Tuesday, January 31, 2006
Seriously though, as I mentioned previously, the new website is getting a total rebuild and not a cosmetic facelift as it has the past few years. This new site will be a much better website and will get frequent updates and work to announce new models and arrivals. Believe me when I say it will be worth waiting a couple weeks for. We are close, very close, so a little extra patience will be good for you.
Are you happy now? You've made me feel bad and hurt my feelings... nah, not really.
Sunday, January 29, 2006
These are comments posted by one of the riders from the A&F/ Inferno team and from the team director/ rider from the team;
Sweet bike! Very happy for you Tim.
By the way, the bike you gave me is so much better than my Trek Madone
5.2. This winter is going too slow, bring on the races.
Thanks a Mill!
From all of us at A&F/Inferno; Thanks for the "sweet kit" comment.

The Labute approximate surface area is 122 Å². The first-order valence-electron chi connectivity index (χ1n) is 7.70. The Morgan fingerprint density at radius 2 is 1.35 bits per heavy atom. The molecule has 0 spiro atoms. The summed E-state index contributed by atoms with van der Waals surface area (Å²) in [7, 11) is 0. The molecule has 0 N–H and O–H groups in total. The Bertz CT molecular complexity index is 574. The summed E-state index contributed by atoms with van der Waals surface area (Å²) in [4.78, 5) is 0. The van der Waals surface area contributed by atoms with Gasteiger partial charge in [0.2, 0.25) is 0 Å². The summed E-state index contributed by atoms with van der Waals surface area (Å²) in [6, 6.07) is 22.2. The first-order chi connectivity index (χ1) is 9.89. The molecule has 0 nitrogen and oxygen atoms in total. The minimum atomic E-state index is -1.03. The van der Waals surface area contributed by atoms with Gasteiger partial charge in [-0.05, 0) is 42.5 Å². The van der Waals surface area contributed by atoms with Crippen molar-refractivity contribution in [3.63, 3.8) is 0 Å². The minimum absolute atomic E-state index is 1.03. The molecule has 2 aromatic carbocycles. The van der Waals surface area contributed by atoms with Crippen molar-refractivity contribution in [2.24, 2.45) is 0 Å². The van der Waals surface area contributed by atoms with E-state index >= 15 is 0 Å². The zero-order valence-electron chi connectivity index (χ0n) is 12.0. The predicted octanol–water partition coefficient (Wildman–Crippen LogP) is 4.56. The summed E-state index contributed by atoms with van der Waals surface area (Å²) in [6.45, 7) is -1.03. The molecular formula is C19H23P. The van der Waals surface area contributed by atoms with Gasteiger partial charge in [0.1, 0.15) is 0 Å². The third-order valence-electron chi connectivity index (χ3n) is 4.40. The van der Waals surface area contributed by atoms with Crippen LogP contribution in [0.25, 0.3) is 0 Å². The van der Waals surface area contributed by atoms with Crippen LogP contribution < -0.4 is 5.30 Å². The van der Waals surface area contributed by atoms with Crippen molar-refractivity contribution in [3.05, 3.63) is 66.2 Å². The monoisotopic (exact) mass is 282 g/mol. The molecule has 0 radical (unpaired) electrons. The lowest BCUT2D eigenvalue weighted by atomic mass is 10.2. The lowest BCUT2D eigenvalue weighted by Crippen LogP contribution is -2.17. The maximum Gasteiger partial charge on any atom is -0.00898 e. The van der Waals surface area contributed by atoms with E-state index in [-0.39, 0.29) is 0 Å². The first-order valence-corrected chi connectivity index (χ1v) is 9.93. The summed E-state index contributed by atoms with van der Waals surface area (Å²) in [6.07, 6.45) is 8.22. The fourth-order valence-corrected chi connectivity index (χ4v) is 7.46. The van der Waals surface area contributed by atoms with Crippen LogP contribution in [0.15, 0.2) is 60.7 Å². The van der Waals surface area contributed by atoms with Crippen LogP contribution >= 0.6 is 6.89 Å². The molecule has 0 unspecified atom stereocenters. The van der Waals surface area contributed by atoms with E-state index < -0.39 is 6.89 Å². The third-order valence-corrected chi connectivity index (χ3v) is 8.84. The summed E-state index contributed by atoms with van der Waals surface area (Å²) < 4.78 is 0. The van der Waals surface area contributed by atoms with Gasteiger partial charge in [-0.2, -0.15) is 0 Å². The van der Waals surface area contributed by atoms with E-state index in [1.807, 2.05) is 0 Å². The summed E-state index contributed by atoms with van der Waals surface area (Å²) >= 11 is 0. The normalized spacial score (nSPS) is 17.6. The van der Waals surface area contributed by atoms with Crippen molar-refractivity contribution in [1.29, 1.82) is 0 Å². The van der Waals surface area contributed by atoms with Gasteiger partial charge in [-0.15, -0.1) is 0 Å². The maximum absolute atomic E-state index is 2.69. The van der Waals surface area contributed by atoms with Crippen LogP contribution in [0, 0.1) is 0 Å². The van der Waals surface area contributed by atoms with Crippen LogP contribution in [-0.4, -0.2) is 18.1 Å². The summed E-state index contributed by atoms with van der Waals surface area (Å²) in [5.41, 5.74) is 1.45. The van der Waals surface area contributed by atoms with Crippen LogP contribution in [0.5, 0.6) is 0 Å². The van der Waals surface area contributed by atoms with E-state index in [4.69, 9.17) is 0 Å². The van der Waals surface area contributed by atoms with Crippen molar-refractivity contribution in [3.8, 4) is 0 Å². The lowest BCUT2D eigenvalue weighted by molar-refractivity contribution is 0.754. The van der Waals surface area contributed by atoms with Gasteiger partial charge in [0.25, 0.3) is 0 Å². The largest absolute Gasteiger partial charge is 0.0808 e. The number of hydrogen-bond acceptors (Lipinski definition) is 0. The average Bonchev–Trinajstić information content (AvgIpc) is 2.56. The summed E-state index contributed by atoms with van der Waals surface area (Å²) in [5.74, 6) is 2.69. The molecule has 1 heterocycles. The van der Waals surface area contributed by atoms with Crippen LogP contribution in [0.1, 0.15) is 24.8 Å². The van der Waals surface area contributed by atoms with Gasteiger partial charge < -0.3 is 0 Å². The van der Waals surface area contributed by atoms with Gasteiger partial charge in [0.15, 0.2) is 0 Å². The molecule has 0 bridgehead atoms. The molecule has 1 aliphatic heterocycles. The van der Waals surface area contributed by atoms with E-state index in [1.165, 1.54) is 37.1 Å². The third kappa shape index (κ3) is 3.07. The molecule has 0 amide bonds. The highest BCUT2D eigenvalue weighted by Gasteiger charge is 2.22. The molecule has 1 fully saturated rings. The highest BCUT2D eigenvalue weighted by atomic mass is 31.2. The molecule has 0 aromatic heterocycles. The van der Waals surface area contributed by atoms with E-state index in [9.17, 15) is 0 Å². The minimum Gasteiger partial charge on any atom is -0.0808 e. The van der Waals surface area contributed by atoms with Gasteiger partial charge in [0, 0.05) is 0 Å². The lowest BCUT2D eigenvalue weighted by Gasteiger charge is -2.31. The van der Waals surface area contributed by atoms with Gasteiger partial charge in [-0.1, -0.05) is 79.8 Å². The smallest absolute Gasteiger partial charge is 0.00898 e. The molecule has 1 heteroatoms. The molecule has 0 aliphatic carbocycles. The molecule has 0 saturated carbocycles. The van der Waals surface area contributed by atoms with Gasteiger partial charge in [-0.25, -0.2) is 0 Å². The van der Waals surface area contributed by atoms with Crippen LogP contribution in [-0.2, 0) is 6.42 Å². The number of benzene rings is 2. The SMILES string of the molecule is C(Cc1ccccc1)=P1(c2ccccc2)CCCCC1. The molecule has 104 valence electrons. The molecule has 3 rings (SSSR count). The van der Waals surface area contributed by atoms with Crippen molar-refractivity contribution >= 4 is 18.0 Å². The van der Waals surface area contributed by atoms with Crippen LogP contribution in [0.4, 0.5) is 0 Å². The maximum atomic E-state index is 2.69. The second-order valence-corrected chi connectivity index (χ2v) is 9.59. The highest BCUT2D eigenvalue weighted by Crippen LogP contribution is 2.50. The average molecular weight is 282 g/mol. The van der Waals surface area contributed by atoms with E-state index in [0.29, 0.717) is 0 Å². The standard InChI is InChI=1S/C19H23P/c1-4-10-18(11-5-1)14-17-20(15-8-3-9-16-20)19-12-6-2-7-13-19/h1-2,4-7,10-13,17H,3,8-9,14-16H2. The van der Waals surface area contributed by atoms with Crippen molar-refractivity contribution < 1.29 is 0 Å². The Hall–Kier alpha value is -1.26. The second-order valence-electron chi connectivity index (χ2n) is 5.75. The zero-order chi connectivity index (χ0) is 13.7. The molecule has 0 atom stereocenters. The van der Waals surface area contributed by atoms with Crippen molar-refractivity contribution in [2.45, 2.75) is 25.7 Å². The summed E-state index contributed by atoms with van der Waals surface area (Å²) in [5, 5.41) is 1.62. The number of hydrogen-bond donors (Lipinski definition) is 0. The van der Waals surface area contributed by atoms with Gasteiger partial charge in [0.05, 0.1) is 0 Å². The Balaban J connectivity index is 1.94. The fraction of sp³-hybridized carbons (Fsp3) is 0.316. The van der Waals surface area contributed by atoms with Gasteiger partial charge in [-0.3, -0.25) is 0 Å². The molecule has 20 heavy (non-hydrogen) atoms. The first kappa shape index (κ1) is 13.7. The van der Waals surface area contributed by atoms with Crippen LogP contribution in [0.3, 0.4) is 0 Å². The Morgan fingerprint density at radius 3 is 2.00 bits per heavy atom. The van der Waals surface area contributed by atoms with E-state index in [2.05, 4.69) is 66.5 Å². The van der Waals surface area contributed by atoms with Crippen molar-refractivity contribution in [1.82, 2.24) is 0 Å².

Verge did an amazing job with our uniforms.
Anyhow, I wanted to comment on the bikes: WE ARE ALL WAY MORE THAN HAPPY OR
SATISFIED with our Masi Gran Criteriums. We abused those babies for 5 straight
days - dirt roads, gravel roads, tank tracks, smooth roads, not so smooth roads,
sun, rain, even a creek crossing (yes, we rode threw it . . . thank you Spinergy
and Kenda) - they [Masis] were bullet proof!In fact, the bikes are light, VERY
stiff and perhaps the most comfortable bike I have ever ridden. The feedback
from the guys was unanimous.Thanks Tim and Masi! Now we CANNOT WAIT for the
carbons. You know the address, Tim!
And, for those enjoying the blog on Mark Hekman - you ain't seen nothin' yet!
And another testimonial...
See? I told you!
The Masi Gran Crit is the best bike I've had. I've gone through quite a few team bikes over the years (Trek, Specialized, Lemond, Orbea, Bianchi, Torelli). The Masi is the best ride by far.
Thanks for your passion and support.
Saturday, January 28, 2006
For those of you who are anxiously waiting to see the new 2006 (and beyond) Masi website, let me assuage your fears. We will have a new and vastly improved website soon. Since I'm not the one who is actually building the site, I can not tell you the exact date it will be complete. It'll be sooner than last year's site (the current one), but it won't be ready today or even tomorrow. Soon my friends, soon. So stop nagging me already! Jeesh! (It'll be worth the wait, I promise.)